While Hillsborough County commissioners continue to debate the future of the Friendship Trail Bridge, Pinellas County has had enough of waffling.
Pinellas County commissioners want to transfer their stake in the bridge to Hillsborough in an attempt to wash their hands of the project and back out before demolition costs increase.
"We're concerned that since they (Hillsborough) have chosen to delay action on this, the cost of demolition may go up," said Pinellas County Administrator Bob LaSala. "We don't want to be stuck with increased costs because of their delay."
To relinquish their stake in the bridge, Pinellas commissioners took a unanimous vote approving the move on Tuesday. However, the county also needs Hillsborough's blessing, which will not come easily, if at all.
On Wednesday, Hillsborough County Administrator Mike Merrill said the county will not take sole possession of the bridge. "Until this County Commission makes a decision on the best option moving forward, we're not in a position to accept the transfer of the ownership, liability and operating costs of their side of the bridge," Merrill said.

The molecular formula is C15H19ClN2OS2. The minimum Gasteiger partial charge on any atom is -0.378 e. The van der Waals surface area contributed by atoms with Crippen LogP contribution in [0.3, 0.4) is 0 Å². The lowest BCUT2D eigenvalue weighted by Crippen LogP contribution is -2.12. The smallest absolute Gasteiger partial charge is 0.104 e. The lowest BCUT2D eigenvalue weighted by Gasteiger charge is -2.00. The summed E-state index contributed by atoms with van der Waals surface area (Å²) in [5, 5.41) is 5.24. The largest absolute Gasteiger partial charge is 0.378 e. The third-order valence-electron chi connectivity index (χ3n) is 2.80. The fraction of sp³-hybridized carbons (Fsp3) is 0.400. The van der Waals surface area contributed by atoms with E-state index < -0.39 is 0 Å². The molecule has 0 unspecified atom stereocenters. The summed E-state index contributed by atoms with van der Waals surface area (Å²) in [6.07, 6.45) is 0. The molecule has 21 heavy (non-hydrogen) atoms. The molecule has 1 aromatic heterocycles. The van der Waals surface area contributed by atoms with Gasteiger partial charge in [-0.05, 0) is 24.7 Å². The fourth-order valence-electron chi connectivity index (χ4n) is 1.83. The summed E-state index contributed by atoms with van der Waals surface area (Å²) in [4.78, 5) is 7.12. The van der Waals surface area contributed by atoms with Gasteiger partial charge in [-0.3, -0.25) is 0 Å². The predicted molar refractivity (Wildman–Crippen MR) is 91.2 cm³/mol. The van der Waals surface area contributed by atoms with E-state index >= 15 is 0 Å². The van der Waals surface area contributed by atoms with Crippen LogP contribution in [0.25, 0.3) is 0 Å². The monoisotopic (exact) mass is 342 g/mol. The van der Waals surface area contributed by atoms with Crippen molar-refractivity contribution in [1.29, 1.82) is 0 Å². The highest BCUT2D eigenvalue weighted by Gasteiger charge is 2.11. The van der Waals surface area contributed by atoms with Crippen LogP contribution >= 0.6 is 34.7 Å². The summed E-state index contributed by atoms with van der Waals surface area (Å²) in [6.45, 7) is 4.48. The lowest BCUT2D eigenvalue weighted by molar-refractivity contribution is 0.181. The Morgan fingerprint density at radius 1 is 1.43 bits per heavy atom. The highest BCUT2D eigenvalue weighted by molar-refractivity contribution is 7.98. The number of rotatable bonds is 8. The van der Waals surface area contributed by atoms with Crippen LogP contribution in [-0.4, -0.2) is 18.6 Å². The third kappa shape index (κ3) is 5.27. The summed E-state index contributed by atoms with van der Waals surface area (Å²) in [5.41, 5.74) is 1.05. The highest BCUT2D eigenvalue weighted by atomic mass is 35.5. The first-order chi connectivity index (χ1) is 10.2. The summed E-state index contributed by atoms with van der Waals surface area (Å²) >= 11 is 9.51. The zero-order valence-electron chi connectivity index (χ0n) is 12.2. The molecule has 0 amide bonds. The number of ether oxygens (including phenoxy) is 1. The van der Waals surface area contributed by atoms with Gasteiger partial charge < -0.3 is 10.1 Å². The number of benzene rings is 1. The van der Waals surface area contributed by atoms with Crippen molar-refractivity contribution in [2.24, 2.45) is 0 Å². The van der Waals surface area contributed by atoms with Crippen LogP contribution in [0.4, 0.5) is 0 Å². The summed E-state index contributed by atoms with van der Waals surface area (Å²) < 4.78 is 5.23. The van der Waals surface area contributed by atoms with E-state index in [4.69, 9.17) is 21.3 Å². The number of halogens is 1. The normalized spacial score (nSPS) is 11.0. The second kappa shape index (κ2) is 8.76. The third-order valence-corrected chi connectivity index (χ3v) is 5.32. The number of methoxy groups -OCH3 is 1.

Initially scheduled for demolition in 1997, the former Gandy Bridge span was given a second life, renamed the Friendship Trail Bridge and opened to pedestrians, bicyclists, and fishermen. It drew about 600,000 visitors a year but was closed in 2008 after engineers found that big concrete blocks were breaking off and falling into the bay.
In June, the Hillsborough commission voted to delay the bridge's demolition, giving the board time to consider a slight tax increase to pay for its reconstitution. One proposal backed by a group of residents calls for the county to keep the bridge's existing piers, while replacing its horizontal spans with pre-fab metal sections.
But in August, the Hillsborough commission chose not to vote on the tax increase, postponing the question of the bridge's future yet again.
On Tuesday, Pinellas commissioners agreed to pay Hillsborough $515,000 — on top of $2 million it has already sent — to cover its half of the estimated $5.2 million demotion costs.
Commissioners are concerned that if Hillsborough does eventually decide to dismantle the bridge, the new cost estimates will be higher than the original projections. Pinellas does have to help pay for the demolition costs, LaSala said, but by officially offering to withdraw its stake in the bridge, the county is "limiting" that obligation.
Anna M. Phillips can be reached at email@example.com or (727) 893-8779.